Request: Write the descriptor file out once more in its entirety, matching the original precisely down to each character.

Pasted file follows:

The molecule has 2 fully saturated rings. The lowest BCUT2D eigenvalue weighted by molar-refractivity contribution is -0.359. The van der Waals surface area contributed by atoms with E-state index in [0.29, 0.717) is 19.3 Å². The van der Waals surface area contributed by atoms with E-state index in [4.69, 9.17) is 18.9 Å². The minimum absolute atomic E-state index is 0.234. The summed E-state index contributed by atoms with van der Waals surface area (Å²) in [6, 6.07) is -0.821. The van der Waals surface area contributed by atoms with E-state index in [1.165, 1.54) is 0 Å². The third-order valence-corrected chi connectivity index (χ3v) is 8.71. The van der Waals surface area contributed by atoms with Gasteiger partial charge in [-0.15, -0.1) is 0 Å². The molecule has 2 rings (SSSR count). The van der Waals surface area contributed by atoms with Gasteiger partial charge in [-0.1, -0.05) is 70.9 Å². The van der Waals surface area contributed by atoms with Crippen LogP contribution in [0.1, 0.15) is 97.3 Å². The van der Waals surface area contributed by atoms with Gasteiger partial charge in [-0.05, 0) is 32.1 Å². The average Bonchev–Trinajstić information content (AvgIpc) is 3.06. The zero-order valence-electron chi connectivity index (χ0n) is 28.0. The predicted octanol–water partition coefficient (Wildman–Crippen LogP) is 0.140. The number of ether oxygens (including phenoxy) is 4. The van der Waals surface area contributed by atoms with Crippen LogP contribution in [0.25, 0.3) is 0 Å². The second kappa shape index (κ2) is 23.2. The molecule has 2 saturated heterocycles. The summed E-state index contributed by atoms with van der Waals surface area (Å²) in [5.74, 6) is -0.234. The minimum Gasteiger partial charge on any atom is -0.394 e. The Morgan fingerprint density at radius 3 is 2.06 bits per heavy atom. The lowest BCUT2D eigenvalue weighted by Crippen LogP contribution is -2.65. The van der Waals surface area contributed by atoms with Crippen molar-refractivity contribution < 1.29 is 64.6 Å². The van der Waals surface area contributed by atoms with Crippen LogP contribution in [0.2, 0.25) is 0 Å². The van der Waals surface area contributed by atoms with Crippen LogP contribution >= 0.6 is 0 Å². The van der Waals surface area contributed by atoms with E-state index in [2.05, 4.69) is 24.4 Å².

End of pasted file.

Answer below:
The molecule has 2 fully saturated rings. The lowest BCUT2D eigenvalue weighted by molar-refractivity contribution is -0.359. The van der Waals surface area contributed by atoms with E-state index in [0.29, 0.717) is 19.3 Å². The van der Waals surface area contributed by atoms with E-state index in [4.69, 9.17) is 18.9 Å². The minimum absolute atomic E-state index is 0.234. The summed E-state index contributed by atoms with van der Waals surface area (Å²) in [6, 6.07) is -0.821. The van der Waals surface area contributed by atoms with E-state index in [1.165, 1.54) is 0 Å². The third-order valence-corrected chi connectivity index (χ3v) is 8.71. The van der Waals surface area contributed by atoms with Gasteiger partial charge in [-0.15, -0.1) is 0 Å². The molecule has 2 rings (SSSR count). The van der Waals surface area contributed by atoms with Gasteiger partial charge in [-0.1, -0.05) is 70.9 Å². The van der Waals surface area contributed by atoms with Crippen LogP contribution in [0.1, 0.15) is 97.3 Å². The van der Waals surface area contributed by atoms with Gasteiger partial charge in [-0.05, 0) is 32.1 Å². The average Bonchev–Trinajstić information content (AvgIpc) is 3.06. The zero-order valence-electron chi connectivity index (χ0n) is 28.0. The predicted octanol–water partition coefficient (Wildman–Crippen LogP) is 0.140. The number of ether oxygens (including phenoxy) is 4. The van der Waals surface area contributed by atoms with Crippen LogP contribution in [0.25, 0.3) is 0 Å². The second kappa shape index (κ2) is 23.2. The molecule has 2 saturated heterocycles. The summed E-state index contributed by atoms with van der Waals surface area (Å²) in [5.74, 6) is -0.234. The minimum Gasteiger partial charge on any atom is -0.394 e. The Morgan fingerprint density at radius 3 is 2.06 bits per heavy atom. The lowest BCUT2D eigenvalue weighted by Crippen LogP contribution is -2.65. The van der Waals surface area contributed by atoms with Crippen molar-refractivity contribution < 1.29 is 64.6 Å². The van der Waals surface area contributed by atoms with Crippen LogP contribution in [0.2, 0.25) is 0 Å². The van der Waals surface area contributed by atoms with Crippen LogP contribution >= 0.6 is 0 Å². The van der Waals surface area contributed by atoms with E-state index in [2.05, 4.69) is 24.4 Å².